Thursday, August 2, 2012

Day 142. An unemotional goodbye to the Whites in weird weather

Day 142. An unemotional goodbye to the Whites in weird weather

Date: August 1, 2012

Day number: 142

Wake info: 0528h @ Carter Notch Hut

Start Mile Marker (MM) & Time of Day (TOD): 1871.0 mile @ 0710h at Carter Notch Hut

Pain scale AM (1-10): 2

Happiness scale AM (1-10): 8

Hunger scale AM (1-10): 2

Start weather: Pleasant, 60s, clear, calm, gorgeous!

End MM & TOD: 1884.0 mile @ 1818h at Rattle River Shelter

Approximate miles covered today: 13.2 miles

Pain scale PM (1-10): 3

Happiness scale PM (1-10): 8 (not bad for being soaking wet!)

Hunger scale PM (1-10): 5

End weather: Pleasant, 70s, clear, calm, gorgeous! The problem was in between the gorgeous bookends there was four hours of constant and heavy rain.

Resting time: 2:20

Where slept: hammock @ Rattle River Shelter

Bedtime: In the hammock @ 2055h to journal. Asleep by 2315h.

Money spent: $0

Resupply: no

Trail conditions:

Issues with Equipment and Clothing:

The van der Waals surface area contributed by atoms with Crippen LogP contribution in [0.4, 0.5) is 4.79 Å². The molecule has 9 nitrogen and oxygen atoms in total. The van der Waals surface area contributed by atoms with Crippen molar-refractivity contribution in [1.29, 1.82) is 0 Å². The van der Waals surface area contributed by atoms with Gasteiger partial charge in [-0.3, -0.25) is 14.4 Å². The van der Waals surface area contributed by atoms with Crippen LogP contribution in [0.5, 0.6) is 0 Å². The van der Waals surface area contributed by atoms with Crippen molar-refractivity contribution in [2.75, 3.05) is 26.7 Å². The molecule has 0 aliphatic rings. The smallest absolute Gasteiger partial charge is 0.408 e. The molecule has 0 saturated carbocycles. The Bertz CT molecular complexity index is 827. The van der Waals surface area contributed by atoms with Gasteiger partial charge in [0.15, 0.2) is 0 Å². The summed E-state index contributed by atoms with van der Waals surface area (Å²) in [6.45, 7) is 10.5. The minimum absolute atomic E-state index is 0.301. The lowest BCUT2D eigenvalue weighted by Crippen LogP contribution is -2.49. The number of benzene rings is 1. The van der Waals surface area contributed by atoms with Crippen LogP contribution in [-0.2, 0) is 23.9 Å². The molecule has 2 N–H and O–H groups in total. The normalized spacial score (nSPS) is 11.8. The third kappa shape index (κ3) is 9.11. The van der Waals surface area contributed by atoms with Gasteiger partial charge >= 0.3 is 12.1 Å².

• My eyeglasses fog up in the rain.

Liters of water consumed: 8 Liters

Approx fuel burn time: 15 minutes

Approx. pack weight: 43 lbs

Number of river fords: 1

Number of paved road X-ings: 0

Number of road miles: 0

Number of named mountain summits: 5

Number of mountain summits: 4

Number of wrong turns: 0

Number of times I stubbed a toe: 4

Number of times I've fallen: 2 (Just a couple of slips and falls. I'm amazed I didn't fall more often! I had many close calls for falls that could have ended badly!)

Number of bugs swallowed: 0

Number and location of showers: 0

Songs playing in my head:

  • Coming Up - Paul McCartney & Wings
  • 1812 Overture - Tchaikovsky
  • Summon the Heros (Olympics theme song) - John Williams
  • Toxic - Britney Spears

Happenings at home: Kathleen mailed my driver's license, insurance card, credit/debit card, and cash to my next resupply location. (I left my Ziploc wallet in the pants Kathleen brought me a couple if days ago.) Josie is practicing her cooking skills, getting ready for her competition thus weekend. (She made a bleu cheese hamburger that was so good it "put Archer in a comma."